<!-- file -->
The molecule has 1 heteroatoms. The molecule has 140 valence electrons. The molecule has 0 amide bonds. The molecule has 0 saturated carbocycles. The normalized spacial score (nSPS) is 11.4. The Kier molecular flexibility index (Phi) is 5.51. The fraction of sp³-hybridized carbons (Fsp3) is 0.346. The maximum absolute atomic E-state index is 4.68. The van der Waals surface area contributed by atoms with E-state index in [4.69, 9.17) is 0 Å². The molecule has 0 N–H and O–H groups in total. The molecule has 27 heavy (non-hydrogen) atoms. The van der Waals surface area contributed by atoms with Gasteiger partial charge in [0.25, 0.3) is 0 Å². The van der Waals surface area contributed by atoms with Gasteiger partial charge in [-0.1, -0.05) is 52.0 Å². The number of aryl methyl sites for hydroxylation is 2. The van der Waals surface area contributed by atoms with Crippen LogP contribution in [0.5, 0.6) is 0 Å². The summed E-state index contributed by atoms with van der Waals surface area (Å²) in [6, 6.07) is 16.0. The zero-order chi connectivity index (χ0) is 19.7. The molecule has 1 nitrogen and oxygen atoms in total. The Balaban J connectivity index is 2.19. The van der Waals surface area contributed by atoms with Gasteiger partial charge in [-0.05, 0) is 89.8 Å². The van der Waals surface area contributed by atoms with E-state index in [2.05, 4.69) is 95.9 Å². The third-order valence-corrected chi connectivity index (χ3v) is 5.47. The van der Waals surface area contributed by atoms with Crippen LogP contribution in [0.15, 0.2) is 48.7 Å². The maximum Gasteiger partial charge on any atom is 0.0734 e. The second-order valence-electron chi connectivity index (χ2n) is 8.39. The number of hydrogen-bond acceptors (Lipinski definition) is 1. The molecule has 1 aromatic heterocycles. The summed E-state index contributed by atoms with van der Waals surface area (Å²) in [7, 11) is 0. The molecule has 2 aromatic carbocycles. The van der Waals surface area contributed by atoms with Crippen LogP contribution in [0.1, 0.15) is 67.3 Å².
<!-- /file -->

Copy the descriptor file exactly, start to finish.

The molecule has 1 heteroatoms. The molecule has 140 valence electrons. The molecule has 0 amide bonds. The molecule has 0 saturated carbocycles. The normalized spacial score (nSPS) is 11.4. The Kier molecular flexibility index (Phi) is 5.51. The fraction of sp³-hybridized carbons (Fsp3) is 0.346. The maximum absolute atomic E-state index is 4.68. The van der Waals surface area contributed by atoms with E-state index in [4.69, 9.17) is 0 Å². The molecule has 0 N–H and O–H groups in total. The molecule has 27 heavy (non-hydrogen) atoms. The van der Waals surface area contributed by atoms with Gasteiger partial charge in [0.25, 0.3) is 0 Å². The van der Waals surface area contributed by atoms with Gasteiger partial charge in [-0.1, -0.05) is 52.0 Å². The number of aryl methyl sites for hydroxylation is 2. The van der Waals surface area contributed by atoms with Crippen LogP contribution in [0.5, 0.6) is 0 Å². The summed E-state index contributed by atoms with van der Waals surface area (Å²) in [6, 6.07) is 16.0. The zero-order chi connectivity index (χ0) is 19.7. The molecule has 1 nitrogen and oxygen atoms in total. The Balaban J connectivity index is 2.19. The van der Waals surface area contributed by atoms with Gasteiger partial charge in [-0.05, 0) is 89.8 Å². The van der Waals surface area contributed by atoms with E-state index in [2.05, 4.69) is 95.9 Å². The third-order valence-corrected chi connectivity index (χ3v) is 5.47. The van der Waals surface area contributed by atoms with Crippen LogP contribution in [0.15, 0.2) is 48.7 Å². The maximum Gasteiger partial charge on any atom is 0.0734 e. The second-order valence-electron chi connectivity index (χ2n) is 8.39. The number of hydrogen-bond acceptors (Lipinski definition) is 1. The molecule has 1 aromatic heterocycles. The summed E-state index contributed by atoms with van der Waals surface area (Å²) in [7, 11) is 0. The molecule has 2 aromatic carbocycles. The van der Waals surface area contributed by atoms with Crippen LogP contribution in [0.1, 0.15) is 67.3 Å².